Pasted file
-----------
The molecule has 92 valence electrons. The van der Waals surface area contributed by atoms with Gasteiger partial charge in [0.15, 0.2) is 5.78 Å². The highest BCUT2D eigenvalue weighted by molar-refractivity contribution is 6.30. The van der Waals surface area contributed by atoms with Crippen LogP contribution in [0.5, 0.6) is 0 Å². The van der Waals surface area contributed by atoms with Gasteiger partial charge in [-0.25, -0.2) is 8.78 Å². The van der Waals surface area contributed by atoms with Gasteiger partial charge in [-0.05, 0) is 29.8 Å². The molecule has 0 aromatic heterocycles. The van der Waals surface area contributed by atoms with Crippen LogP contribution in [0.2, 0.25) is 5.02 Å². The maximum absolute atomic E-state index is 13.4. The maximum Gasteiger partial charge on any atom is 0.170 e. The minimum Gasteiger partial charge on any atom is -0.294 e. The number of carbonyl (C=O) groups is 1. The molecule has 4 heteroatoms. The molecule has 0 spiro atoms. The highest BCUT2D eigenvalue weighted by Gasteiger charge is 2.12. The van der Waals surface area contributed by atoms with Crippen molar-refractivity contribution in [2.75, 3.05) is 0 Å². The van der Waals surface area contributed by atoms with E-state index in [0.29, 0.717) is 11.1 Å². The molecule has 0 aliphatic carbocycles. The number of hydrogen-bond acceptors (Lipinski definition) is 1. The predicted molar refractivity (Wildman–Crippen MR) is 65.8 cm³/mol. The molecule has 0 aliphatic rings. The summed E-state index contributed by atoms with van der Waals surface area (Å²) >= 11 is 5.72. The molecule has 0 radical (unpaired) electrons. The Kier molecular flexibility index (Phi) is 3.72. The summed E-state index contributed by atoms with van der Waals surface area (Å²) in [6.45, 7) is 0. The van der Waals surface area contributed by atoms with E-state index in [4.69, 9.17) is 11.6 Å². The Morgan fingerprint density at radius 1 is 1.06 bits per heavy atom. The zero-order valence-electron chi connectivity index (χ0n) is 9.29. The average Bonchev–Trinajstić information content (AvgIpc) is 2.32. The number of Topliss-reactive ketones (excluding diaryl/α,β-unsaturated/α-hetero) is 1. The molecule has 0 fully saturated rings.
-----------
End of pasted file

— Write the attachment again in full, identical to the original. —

The molecule has 92 valence electrons. The van der Waals surface area contributed by atoms with Gasteiger partial charge in [0.15, 0.2) is 5.78 Å². The highest BCUT2D eigenvalue weighted by molar-refractivity contribution is 6.30. The van der Waals surface area contributed by atoms with Crippen LogP contribution in [0.5, 0.6) is 0 Å². The van der Waals surface area contributed by atoms with Gasteiger partial charge in [-0.25, -0.2) is 8.78 Å². The van der Waals surface area contributed by atoms with Gasteiger partial charge in [-0.05, 0) is 29.8 Å². The molecule has 0 aromatic heterocycles. The van der Waals surface area contributed by atoms with Crippen LogP contribution in [0.2, 0.25) is 5.02 Å². The maximum absolute atomic E-state index is 13.4. The maximum Gasteiger partial charge on any atom is 0.170 e. The minimum Gasteiger partial charge on any atom is -0.294 e. The number of carbonyl (C=O) groups is 1. The molecule has 4 heteroatoms. The molecule has 0 spiro atoms. The highest BCUT2D eigenvalue weighted by Gasteiger charge is 2.12. The van der Waals surface area contributed by atoms with Crippen molar-refractivity contribution in [2.75, 3.05) is 0 Å². The van der Waals surface area contributed by atoms with E-state index in [0.29, 0.717) is 11.1 Å². The molecule has 0 aliphatic carbocycles. The number of hydrogen-bond acceptors (Lipinski definition) is 1. The predicted molar refractivity (Wildman–Crippen MR) is 65.8 cm³/mol. The molecule has 0 aliphatic rings. The summed E-state index contributed by atoms with van der Waals surface area (Å²) >= 11 is 5.72. The molecule has 0 radical (unpaired) electrons. The Kier molecular flexibility index (Phi) is 3.72. The summed E-state index contributed by atoms with van der Waals surface area (Å²) in [6.45, 7) is 0. The van der Waals surface area contributed by atoms with E-state index in [4.69, 9.17) is 11.6 Å². The Morgan fingerprint density at radius 1 is 1.06 bits per heavy atom. The zero-order valence-electron chi connectivity index (χ0n) is 9.29. The average Bonchev–Trinajstić information content (AvgIpc) is 2.32. The number of Topliss-reactive ketones (excluding diaryl/α,β-unsaturated/α-hetero) is 1. The molecule has 0 fully saturated rings.